In psychoanalytic theory, reality testing is a function of the mind that essentially allows one to differentiate between the real world and the individual, imagined world. The concept implies that the psychological self functions in both the real world and in a person’s mind. Lone’s Reality Testing features this existence between different states and the blurring of boundaries between them.
The follow-up to his last album Galaxy Garden, Reality Testing is simultaneously a progression and a side-step for Matt Cutler’s project. Where Galaxy Garden was an out-of-this-world, rave-influenced ride, Reality Testing is a more subdued, ethereal, and hip-hop-tinged environment. Even their album covers reflect this: the cover for Galaxy Garden features a colorful and alien sculpture in space, while that of Reality Testing features the real world in greyscale next to an amalgam of colorful lights. The album sees Cutler combining the bright, spacious synths and textures of techno and house with the grounded, physical beats and atmosphere of hip-hop to create tracks that could be described as Madlib collaborating with Boards of Canada.
The album starts off with the ambient “First Born Seconds” and the bouncy “Restless City”, which lives up to its name. The beat stays constant, providing us a backdrop to the elements in the track not unlike an urban landscape. The pianos, synths, and samples of someone saying “when I say real, I mean reality real” shift in and out of focus, giving listeners the impression of the people within a city. In “Meeker Warm Energy”, the sauntering beat, along with the warm synths and what sounds like the crackle of old records, combine to create a warm environment.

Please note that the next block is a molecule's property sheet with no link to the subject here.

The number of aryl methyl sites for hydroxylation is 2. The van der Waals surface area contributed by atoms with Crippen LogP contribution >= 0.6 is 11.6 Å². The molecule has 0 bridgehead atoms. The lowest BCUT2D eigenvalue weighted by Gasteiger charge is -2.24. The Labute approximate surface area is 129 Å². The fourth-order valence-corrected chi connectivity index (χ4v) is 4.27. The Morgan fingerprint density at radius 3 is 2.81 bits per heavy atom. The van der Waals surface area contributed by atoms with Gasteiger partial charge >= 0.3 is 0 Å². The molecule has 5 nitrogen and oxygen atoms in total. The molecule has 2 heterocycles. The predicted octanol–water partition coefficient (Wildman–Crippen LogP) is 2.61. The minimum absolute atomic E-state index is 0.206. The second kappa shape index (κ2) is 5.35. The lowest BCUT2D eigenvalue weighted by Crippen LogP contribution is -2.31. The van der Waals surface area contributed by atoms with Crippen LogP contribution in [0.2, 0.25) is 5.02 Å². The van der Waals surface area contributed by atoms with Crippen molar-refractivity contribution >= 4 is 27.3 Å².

“Aurora Northern Quarter” features electric-piano stabs that are reminiscent of Carl Craig’s work combined with drums that sound like they were sampled from an old funk record used in an East Coast hip-hop track. The two contrasting elements combine to create a dreamlike atmosphere, and the track even features a voice that whispers “Close your eyes” to listeners. “2 Is 8” has the bounce and playfulness of classic hip-hop instrumentals, but halfway through the track, the beat resolves into a wave of warm, ambient synthesizers that wouldn’t be out of place in a Boards of Canada album.
“Airglow Fires”, the centerpiece of the album, naturally shifts between electronic ambience, dance-oriented bliss, and even beats that have the oomph of boom-bap. But the connection to hip-hop is deeper than that: Lone samples Joeski Love’s “Pee-Wee’s Dance”, a track sampled in J Dilla’s “Anti-American Graffiti” and “The Twister (Huh What)”. “Coincidences” varies between a hip-hop pace and a dance-oriented speed to connect the dots between house and hip-hop.
“Begin to Begin” features jazz-oriented rhythms alongside a syncopated synth pattern, both of which dance around each other to create a disorienting yet lively rhythm. Once again, the theme of dreams and the real world pop up when a voice wonders, “Am I dreaming? Am I awake?” “Jaded” juxtaposes a forlorn, descending bass line with upbeat, bell-like melodies that travel upward, providing another example of Lone’s use of contrasts in this album. “Vengeance Video”, the most dance oriented track on this record, features four-on-the-floor house with clear synth arpeggios. “Cutched Under”, the last track on the album, reminds me of a more low-key track from Galaxy Garden, a fitting way to end the record.
To fully appreciate this record, I recommend using headphones. With headphones, the sonic choices Cutler makes become clear: you can appreciate the tension between clean synth patterns and visceral beats appreciable, the warmth and fuzz of the tracks, and the world the album creates in your head. On Reality Testing, Lone combines the earthly with the ethereal to simulate how dreams and real life intersect with each other, to masterfully show that the relationship between the imagined world and the real world is not so one-dimensional.